New Zealand Herald - by Hamish McNeilly
Speeding police clocked up a 64 per cent increase in speed camera notices last year compared with the previous five years, it has been revealed.
Figures released under the Official Information Act show police were issued with 941 speed camera notices last year.
Of those offences, police paid 480 fines, 460 were waived and one ticket was dismissed by an Auckland court.
Wellington police officers led the way last year, paying for 60 speed camera offences, followed by Counties Manukau (58) and Waitemata (50).
Police officers in the Southern District paid for 38 offences - higher than other South Island districts; Tasman (26) and Canterbury (29).
Between 2005 and 2009 police recorded 2874 speed camera offences, with 1251 fines paid and 1623 waived.
Road policing national manager Superintendent Paula Rose said the number of speed camera notices issued to police had increased 64 per cent when compared with the average over the previous five-year period.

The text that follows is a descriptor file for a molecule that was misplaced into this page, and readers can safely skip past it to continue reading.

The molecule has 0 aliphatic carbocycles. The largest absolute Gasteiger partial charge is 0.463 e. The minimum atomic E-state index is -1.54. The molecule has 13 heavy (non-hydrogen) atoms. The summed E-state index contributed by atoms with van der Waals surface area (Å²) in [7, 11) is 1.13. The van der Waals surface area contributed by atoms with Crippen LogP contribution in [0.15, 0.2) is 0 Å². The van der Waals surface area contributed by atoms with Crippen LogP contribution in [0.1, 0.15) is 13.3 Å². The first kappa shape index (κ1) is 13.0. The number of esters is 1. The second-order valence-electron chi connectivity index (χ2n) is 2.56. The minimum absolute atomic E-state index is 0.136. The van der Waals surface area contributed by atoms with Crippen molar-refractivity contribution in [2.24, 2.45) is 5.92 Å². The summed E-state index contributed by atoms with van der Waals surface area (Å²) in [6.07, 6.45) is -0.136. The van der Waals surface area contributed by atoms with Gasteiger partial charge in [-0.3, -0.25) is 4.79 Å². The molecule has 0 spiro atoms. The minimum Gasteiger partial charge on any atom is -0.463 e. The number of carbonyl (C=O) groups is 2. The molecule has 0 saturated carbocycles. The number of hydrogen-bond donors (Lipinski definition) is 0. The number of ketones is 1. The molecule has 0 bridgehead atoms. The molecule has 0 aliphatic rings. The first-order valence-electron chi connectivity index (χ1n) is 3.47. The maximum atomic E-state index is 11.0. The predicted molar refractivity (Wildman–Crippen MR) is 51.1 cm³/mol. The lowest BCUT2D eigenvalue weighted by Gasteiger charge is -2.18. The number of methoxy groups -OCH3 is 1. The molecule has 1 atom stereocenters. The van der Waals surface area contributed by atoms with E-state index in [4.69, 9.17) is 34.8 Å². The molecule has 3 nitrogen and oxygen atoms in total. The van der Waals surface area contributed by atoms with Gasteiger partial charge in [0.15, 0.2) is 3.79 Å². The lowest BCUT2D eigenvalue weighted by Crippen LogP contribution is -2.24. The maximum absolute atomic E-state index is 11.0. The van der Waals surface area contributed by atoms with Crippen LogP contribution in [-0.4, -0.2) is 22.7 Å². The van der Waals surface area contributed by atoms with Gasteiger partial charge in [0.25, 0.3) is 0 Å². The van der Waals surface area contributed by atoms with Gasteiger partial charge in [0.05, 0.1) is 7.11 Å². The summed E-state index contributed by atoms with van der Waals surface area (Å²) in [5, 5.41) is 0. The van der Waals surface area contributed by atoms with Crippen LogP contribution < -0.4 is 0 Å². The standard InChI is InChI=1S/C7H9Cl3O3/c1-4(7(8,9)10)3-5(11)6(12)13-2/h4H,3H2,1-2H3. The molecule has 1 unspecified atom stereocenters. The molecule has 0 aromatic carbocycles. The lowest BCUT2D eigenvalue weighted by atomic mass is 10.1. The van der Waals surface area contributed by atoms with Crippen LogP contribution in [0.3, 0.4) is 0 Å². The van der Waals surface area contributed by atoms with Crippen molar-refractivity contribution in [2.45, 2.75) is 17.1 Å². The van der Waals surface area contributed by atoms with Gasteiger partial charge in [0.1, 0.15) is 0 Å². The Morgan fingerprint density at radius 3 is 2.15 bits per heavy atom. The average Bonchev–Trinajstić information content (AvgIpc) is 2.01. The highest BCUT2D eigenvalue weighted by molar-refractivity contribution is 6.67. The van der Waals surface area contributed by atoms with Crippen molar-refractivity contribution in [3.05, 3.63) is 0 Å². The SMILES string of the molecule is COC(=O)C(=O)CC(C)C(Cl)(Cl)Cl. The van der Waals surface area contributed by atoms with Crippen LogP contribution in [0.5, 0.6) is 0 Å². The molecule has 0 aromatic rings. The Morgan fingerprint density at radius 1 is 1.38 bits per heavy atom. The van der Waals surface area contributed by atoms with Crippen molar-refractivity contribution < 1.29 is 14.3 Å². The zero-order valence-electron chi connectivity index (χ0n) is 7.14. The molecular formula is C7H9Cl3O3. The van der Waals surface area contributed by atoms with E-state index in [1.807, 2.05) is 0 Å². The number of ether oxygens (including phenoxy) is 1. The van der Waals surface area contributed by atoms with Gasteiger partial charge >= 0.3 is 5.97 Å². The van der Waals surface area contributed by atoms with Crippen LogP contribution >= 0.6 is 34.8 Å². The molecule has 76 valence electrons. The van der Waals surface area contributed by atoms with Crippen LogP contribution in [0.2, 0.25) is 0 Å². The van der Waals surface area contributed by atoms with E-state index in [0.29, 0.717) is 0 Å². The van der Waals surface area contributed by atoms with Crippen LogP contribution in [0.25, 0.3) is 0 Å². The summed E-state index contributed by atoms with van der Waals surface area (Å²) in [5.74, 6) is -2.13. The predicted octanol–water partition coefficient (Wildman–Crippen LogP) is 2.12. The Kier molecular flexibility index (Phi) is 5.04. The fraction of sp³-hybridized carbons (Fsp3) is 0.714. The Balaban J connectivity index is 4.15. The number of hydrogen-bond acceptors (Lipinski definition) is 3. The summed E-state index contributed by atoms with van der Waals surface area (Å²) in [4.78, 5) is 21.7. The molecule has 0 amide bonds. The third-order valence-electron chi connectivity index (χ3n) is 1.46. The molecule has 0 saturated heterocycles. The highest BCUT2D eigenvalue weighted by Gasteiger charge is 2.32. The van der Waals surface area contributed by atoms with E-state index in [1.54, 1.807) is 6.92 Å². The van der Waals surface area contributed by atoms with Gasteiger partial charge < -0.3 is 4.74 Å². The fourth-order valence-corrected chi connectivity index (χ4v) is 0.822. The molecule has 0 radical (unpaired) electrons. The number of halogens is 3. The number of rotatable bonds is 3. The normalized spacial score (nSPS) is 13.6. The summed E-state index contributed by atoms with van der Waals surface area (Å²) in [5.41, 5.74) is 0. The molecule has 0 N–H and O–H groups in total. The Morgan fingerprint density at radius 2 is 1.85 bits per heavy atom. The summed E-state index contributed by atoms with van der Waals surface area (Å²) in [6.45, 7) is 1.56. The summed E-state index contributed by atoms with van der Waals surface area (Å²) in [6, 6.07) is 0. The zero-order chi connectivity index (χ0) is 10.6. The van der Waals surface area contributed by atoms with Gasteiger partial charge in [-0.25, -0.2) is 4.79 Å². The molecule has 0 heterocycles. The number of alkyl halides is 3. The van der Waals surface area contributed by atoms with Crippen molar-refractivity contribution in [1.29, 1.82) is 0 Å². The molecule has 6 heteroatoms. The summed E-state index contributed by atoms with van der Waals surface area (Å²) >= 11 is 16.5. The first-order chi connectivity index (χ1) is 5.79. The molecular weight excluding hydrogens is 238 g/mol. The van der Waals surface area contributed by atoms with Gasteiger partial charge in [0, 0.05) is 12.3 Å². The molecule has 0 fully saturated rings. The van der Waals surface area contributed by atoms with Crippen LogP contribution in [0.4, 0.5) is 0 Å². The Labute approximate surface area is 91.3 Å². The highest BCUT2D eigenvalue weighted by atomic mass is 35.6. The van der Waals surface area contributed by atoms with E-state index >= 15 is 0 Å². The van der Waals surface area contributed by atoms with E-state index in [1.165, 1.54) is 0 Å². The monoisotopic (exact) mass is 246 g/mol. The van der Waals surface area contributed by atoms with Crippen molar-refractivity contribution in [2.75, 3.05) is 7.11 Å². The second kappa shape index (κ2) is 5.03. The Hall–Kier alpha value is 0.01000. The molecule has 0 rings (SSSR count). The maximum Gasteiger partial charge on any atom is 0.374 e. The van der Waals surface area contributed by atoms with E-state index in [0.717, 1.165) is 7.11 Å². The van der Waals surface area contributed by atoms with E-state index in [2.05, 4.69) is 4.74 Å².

"This bears some relationship to the almost 100 per cent increase in the number of speed camera notices issued nationwide in 2010."
Last year the public recorded 628,000 infringements, nearly twice as many as the previous year.
Rose said those increases could be attributed to a lower speed tolerance over holiday periods and more effective deployment of digital speed cameras to address road safety risks.
She said speed was the most important determinant of road safety. Over the past decade there had been a drop in the mean speeds and the percentage of drivers exceeding the speed limit, and that had resulted in fewer fatal and serious injury crashes.
"Police are committed to maintaining and improving that trend."
There were provisions under the Land Transport (Road User) Rule (2004), for the drivers of emergency vehicles and enforcement officers to carry out urgent duties.
Defence for police included when "engaged on urgent duty and compliance with the speed limit would be likely to prevent the execution of the officer's duty".
That defence was not likely to extend to any dangerous or reckless driving, she said.
"Police officers are required to provide an explanation for speed offences and are held accountable for any breaches of speed-related legislation for which there is no justification or legal defence."